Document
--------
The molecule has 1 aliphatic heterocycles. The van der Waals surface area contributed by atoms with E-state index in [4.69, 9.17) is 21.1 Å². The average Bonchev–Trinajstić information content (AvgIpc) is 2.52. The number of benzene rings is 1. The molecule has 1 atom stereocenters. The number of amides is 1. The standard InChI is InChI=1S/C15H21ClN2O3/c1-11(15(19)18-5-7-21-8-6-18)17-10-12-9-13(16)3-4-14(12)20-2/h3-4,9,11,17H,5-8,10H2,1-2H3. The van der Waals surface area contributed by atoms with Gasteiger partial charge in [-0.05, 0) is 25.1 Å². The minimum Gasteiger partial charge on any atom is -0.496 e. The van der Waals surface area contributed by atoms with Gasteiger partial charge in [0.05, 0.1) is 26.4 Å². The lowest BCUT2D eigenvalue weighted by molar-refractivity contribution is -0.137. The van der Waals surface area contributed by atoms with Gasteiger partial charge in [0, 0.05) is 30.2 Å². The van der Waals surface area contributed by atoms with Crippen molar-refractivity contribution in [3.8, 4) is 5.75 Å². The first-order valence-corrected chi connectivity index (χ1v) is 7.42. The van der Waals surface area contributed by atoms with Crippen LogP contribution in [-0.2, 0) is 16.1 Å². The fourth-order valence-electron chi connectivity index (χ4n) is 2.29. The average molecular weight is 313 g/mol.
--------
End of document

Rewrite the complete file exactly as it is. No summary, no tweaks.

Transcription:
The molecule has 1 aliphatic heterocycles. The van der Waals surface area contributed by atoms with E-state index in [4.69, 9.17) is 21.1 Å². The average Bonchev–Trinajstić information content (AvgIpc) is 2.52. The number of benzene rings is 1. The molecule has 1 atom stereocenters. The number of amides is 1. The standard InChI is InChI=1S/C15H21ClN2O3/c1-11(15(19)18-5-7-21-8-6-18)17-10-12-9-13(16)3-4-14(12)20-2/h3-4,9,11,17H,5-8,10H2,1-2H3. The van der Waals surface area contributed by atoms with Gasteiger partial charge in [-0.05, 0) is 25.1 Å². The minimum Gasteiger partial charge on any atom is -0.496 e. The van der Waals surface area contributed by atoms with Gasteiger partial charge in [0.05, 0.1) is 26.4 Å². The lowest BCUT2D eigenvalue weighted by molar-refractivity contribution is -0.137. The van der Waals surface area contributed by atoms with Gasteiger partial charge in [0, 0.05) is 30.2 Å². The van der Waals surface area contributed by atoms with Crippen molar-refractivity contribution in [3.8, 4) is 5.75 Å². The first-order valence-corrected chi connectivity index (χ1v) is 7.42. The van der Waals surface area contributed by atoms with Crippen LogP contribution in [-0.2, 0) is 16.1 Å². The fourth-order valence-electron chi connectivity index (χ4n) is 2.29. The average molecular weight is 313 g/mol.